Durant is unquestionably the vital piece to Brooklyn’s championship puzzle. He showed as much with a string of absurd playoff performances this past season. However, in terms of ensuring sustained success, his contract is but one small piece of a far bigger picture as the Nets hope to build the next NBA dynasty.
The Nets hit the jackpot in the 2021 NBA Draft
Kevin Durant, James Harden, and Kyrie Irving give the Nets three of the most dangerous scorers in basketball, but they found another bucket-getter in the 2021 NBA Draft.
Brooklyn was fortunate to select LSU guard Cameron Thomas with the 27th overall pick, given the three-level scoring ability he displayed with the Tigers. Thomas averaged 23.0 points during his freshman season in Baton Rouge. His shooting percentages (just over $40 from the field and 32% from deep) leave something to be desired, but it’s hard to ignore his ability to create off the bounce and get downhill in transition.
The shooting percentages also only mean so much when considering Thomas’ slashing ability. He averaged 7.6 free throws this past season, a pretty remarkable number for a college player and especially a freshman guard. Given Thomas’ aptitude for getting to the line and creating off the dribble, he will only be more dangerous as he fine-tunes the stroke.
It might not seem the Nets need more scoring with Durant, Harden, and Irving leading the charge. However, Thomas infuses playmaking in the bench unit and is also a crucially important option should any of Brooklyn’s stars once again be hampered by injury.
Brooklyn lessened financial constrictions by trading DeAndre Jordan while also getting a talented youngster in return
Kevin Durant was but the first domino. The Nets are also desperately trying to sign The Beard and Uncle Drew to extensions. To do so, they needed to carve out more future cap space and avoid luxury tax penalties. Trading DeAndre Jordan accomplished that goal.
Brooklyn sent Jordan to the Detroit Pistons, saving $47 million in salary and luxury tax. The Nets still have the second-highest luxury tax, per Spotrac, but were able to spread Jordan’s money out in the form of new acquisitions Jahlil Okafor and Sekou Doumbouya (from the Pistons) as well as free-agent signings LaMarcus Aldridge and Paul Millsap.
Speaking of Doumbouya, it’s important to remember he was the No. 15 overall pick in the 2019 NBA Draft. The 20-year-old didn’t see much action in Detroit, but might be able to unlock his talent in Brooklyn. He did average 10.7 points and 4.8 rebounds over his final nine games. There is some upside, even if it’s a small sample size.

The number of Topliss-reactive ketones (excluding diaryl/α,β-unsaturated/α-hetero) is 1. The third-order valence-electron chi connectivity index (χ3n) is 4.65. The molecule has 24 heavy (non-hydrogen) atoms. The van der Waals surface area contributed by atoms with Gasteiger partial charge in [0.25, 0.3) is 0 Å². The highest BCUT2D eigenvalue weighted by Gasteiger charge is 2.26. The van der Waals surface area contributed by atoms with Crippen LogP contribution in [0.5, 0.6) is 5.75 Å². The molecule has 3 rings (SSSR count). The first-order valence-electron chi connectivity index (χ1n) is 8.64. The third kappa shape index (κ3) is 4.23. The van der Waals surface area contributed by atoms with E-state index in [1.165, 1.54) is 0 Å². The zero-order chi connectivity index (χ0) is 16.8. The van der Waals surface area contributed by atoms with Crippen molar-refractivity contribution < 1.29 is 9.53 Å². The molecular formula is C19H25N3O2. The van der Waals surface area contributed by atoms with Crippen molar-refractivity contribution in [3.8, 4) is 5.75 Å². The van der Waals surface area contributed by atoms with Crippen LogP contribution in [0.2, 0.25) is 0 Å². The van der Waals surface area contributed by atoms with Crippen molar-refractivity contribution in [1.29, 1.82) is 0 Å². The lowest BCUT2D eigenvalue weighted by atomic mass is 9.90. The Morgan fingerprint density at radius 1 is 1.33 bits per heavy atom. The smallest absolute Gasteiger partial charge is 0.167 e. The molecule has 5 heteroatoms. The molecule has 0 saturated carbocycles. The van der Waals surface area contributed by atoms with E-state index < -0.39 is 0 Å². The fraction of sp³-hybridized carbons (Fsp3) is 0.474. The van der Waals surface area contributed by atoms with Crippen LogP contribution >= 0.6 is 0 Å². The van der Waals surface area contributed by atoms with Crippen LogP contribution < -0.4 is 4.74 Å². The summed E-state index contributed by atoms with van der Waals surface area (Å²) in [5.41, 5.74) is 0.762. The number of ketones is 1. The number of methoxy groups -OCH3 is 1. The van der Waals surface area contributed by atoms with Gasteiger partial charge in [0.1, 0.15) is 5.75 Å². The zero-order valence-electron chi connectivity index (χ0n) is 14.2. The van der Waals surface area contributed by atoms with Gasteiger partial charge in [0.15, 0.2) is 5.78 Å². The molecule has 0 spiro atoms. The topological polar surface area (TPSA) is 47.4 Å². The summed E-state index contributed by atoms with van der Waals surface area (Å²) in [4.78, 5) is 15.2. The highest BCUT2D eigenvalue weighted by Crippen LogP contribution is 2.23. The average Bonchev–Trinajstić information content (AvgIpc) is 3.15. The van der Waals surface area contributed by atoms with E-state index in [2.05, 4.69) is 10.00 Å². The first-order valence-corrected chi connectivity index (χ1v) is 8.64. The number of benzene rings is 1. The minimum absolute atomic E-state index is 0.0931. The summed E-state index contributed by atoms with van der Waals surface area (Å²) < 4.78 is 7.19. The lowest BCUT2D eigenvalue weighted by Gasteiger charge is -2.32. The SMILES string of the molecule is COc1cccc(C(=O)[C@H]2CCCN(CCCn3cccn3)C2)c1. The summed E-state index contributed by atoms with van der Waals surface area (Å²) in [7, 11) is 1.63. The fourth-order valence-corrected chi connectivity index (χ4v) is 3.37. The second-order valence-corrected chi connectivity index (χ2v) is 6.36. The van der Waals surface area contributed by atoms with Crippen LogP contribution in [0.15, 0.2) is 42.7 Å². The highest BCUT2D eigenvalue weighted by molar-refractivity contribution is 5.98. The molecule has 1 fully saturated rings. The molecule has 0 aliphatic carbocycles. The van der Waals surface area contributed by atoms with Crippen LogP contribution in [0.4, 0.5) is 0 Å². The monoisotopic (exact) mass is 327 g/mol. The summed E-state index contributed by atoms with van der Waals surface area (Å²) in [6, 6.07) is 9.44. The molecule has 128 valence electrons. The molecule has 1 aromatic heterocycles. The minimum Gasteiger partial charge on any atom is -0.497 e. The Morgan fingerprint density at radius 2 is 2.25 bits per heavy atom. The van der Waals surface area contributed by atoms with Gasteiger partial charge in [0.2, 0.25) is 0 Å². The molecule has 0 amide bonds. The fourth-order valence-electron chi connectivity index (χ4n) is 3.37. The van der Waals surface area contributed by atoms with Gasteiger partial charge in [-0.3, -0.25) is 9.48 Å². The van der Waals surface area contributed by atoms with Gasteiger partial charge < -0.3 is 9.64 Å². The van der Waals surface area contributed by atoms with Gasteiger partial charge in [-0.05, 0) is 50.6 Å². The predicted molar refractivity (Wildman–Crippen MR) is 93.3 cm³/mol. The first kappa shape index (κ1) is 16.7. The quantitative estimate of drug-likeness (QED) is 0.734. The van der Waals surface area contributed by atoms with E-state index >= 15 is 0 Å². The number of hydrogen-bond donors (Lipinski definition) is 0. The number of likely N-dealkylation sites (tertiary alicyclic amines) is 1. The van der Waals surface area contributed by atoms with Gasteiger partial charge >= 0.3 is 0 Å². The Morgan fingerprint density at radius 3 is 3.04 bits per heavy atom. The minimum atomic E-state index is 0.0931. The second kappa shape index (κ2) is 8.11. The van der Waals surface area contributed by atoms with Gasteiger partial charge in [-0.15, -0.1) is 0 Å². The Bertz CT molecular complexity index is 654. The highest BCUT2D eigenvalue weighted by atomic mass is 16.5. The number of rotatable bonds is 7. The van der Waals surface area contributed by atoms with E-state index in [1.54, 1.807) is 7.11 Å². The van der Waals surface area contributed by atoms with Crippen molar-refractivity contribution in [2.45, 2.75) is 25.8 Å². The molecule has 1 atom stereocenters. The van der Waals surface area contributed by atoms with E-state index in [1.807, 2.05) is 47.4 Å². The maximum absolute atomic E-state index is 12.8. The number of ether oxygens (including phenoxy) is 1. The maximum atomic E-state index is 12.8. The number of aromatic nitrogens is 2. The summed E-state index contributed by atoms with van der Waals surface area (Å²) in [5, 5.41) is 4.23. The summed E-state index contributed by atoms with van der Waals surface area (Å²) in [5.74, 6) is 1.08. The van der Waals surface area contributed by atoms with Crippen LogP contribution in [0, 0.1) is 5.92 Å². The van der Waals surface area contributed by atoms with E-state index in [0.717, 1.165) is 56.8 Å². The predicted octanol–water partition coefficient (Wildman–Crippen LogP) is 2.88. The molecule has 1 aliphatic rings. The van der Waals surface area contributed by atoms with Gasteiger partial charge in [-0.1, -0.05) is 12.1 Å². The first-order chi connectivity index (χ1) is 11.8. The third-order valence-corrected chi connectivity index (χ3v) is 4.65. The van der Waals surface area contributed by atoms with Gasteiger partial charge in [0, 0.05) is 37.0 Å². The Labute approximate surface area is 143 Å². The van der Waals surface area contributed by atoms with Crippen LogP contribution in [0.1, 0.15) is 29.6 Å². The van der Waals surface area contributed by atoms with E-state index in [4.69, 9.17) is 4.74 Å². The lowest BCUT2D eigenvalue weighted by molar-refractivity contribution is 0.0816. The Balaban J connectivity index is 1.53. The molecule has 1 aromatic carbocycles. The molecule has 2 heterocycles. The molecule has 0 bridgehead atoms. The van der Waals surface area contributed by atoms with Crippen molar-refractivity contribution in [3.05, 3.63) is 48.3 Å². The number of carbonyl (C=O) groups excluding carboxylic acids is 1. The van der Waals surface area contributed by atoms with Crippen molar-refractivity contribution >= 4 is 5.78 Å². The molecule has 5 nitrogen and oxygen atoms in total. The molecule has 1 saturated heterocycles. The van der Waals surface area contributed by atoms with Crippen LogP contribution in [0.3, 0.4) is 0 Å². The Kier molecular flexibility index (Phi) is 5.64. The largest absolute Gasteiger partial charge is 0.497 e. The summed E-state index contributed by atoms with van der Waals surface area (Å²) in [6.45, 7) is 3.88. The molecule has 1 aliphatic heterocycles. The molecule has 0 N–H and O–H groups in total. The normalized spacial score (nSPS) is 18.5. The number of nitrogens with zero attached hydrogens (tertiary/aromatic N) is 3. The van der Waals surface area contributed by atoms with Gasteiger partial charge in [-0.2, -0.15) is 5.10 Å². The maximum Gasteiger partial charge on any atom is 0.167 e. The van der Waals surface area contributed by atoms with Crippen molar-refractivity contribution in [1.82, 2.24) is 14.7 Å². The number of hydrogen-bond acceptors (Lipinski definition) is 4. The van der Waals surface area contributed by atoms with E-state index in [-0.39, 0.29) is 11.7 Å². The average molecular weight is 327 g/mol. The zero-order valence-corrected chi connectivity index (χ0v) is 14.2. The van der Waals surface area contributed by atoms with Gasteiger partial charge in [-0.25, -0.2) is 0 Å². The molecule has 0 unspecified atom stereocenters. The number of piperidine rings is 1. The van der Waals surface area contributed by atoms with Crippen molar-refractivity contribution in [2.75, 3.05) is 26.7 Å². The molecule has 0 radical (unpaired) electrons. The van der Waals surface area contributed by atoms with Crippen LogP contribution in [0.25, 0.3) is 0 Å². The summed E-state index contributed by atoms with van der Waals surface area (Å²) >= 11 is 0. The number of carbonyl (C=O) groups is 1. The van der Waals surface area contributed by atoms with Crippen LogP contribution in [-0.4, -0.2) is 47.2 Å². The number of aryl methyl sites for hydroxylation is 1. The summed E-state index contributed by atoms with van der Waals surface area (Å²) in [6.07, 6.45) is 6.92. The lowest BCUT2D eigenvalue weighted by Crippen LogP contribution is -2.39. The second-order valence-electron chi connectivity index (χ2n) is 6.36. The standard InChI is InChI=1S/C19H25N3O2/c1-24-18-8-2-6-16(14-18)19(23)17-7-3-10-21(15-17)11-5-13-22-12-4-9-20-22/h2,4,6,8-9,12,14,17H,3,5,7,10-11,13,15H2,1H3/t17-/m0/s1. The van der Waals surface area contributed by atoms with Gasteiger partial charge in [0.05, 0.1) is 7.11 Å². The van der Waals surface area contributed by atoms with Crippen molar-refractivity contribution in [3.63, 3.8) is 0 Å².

Doumbouya can be an athletic wing who defends and rebounds. He’s also developed a keen sense of awareness off the ball, which could benefit him as the perimeter jumper and handle become more refined.
Although Doumbouya might be forced to spend a good chunk of the 2021-22 season in the G Lague due to Brooklyn’s crowded frontcourt, he is the kind of upside guy who can eventually complement Durant and the rest of the team’s stars and even possibly develop into a star in his own right.
Will Durant’s co-stars sign on?
Durant committed to Brooklyn by signing his extension. Now, the question is whether Harden and Irving will do the same. The Nets seem to be in a better position to sign all three than they were before.
Trading Jordan alleviates a lot of financial burdens. Brooklyn can also feel confident tying so much money to its three stars because the organization was able to obtain some young players –notably Thomas and Doumbouya — who eventually figure to play sizable roles, thereby negating the need to constantly use free agency or the trade market to fill out the roster. Alas, all that remains is getting Harden and Irving to sign on the dotted line.
The Durant extension was the baseline for Brooklyn’s offseason. But the supplemental moves give them depth and complementary pieces for the future and make the task of signing the remaining members of the “Big 3” seem less punitive from a luxury tax standpoint.